The weirdest thing happened when Google came in: Cultural literacy went out. When I was 19, the Web was in its infancy, but I daresay my knowledge of my culture was much broader and deeper than nearly any 19-year-old I know today. Last night on the Grammys, when Paul McCartney took the stage, legions of incurious young people took to Twitter to wonder aloud who he was. Universally, they had the same self-defense.
“That happened before I was born.”
As if that’s an excuse. The Beatles were before my time, too, but I still know about them. In fact, there are a lot of things that happened before my time that I still know about, including but not limited to the Civil War, Warren G. Harding, the World’s Columbian Exposition, and the Stage Door Canteen.
Lest this come across as a Get Off My Lawn rant, I think there may be a cultural reason for the self-enforced stupidity we’re seeing in American youth, and moreover, for a stubborn failure to perceive that mouth-breathing ignorance as a failing. When I was a kid, we had three network channels, plus a few random channels in the double digits where you would find grainy re-runs of The Brady Bunch, The Monkees, and I Love Lucy. When your cultural outlets are that distilled, everyone tends to be exposed to the same stuff.
Today, kids have 600 channels. None of them are on the same page (not even the same Web page). It’s hard to blame them if they don’t know what to consider relevant. They have only word of mouth to prompt them.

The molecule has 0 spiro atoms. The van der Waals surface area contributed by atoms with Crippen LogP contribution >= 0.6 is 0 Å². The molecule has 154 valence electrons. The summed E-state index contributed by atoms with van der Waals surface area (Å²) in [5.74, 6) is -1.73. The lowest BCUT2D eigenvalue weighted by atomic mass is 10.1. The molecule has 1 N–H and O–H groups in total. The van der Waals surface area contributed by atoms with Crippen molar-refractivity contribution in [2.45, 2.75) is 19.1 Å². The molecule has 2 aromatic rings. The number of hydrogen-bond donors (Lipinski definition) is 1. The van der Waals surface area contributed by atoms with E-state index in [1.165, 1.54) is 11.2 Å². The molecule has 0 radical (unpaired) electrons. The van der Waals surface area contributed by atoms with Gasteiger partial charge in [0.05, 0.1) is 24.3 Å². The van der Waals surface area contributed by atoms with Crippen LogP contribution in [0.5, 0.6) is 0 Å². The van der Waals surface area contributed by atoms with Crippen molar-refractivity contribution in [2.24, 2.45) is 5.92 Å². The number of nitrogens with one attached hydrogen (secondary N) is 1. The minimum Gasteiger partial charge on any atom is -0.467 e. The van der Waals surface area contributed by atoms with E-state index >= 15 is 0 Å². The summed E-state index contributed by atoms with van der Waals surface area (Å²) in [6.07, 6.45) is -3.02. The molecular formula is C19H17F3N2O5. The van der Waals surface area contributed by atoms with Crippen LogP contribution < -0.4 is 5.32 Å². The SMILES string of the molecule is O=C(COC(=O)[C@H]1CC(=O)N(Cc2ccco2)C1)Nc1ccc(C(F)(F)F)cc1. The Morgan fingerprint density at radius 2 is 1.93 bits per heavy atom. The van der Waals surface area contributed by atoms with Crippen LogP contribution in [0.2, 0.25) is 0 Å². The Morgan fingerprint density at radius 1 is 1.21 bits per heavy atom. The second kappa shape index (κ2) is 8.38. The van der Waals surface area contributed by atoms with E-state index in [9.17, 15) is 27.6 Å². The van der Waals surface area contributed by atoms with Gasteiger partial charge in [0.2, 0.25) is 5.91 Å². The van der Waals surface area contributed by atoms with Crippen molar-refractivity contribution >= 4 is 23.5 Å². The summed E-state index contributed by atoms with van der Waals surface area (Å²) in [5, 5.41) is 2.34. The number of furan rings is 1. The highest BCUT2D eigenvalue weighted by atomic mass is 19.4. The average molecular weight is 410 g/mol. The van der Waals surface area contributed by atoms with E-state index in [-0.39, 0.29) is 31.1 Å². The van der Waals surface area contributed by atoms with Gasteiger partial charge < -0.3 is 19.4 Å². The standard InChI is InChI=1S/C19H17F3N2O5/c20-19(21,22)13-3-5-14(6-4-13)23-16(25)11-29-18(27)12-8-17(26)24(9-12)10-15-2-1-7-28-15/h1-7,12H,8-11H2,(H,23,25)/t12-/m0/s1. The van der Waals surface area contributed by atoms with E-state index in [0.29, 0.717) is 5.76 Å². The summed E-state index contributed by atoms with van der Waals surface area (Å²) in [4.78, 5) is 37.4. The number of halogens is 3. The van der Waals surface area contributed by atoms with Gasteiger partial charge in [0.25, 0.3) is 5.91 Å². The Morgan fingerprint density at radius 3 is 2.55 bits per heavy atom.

But it’s easy to blame them for wearing their ignorance like a badge. I forgive them for not knowing, but I can’t understand why not knowing doesn’t upset them, or at least pique their curiosity. This generation has Google and Wikipedia, yet it’s the least inclined of all to actually use them. We have created for ourselves tools beyond our ancestors’ abilities to imagine, tools with the potential of transforming and enlightening mankind forevermore, and yet we utterly lack the agency to activate them.
If you don’t know something, Google it. A decade ago, even that advice seemed like a short cut. Today, people aren’t even bothering to do it at all.
It’s as if knowing the information could be at our fingertips is enough, and actually accessing that information is a formality we need not engage.
There are kids who use these to sponge up understanding of the world into which they were born. But too many of them merely crowdsource remedies to their ignorance, ensuring that the most enduring aspects of our culture are those few topline facts we all agree on. American culture is becoming no richer than the 200-odd standard songs on a Clear Channel rotational playlist. I suppose this is the same shallowness that Hollywood depends on to pump out remake after sequel, with nothing original to inspire future generations of recyclers.
There’s a dissertation to be written about this phenomenon, no doubt: the fantasy that owning an encyclopedia automatically makes you smart. The queasy realization that the upcoming generation measures the worth of something based on whether they overheard someone talking about it or saw it reposted somewhere.
I want to say: Paul McCartney was a Beatle. Spelled that way. They broke up before you were born. They broke up before I was born, too, but I still know all about them.
They were important, but it’s also true they were not nearly as important as many other things you will never know about because you will not be accidentally exposed them on the Grammys.
And because you do not care about reaching for anything that is not placed in front of your face, you are doomed to live small. You are the perfect consumer.
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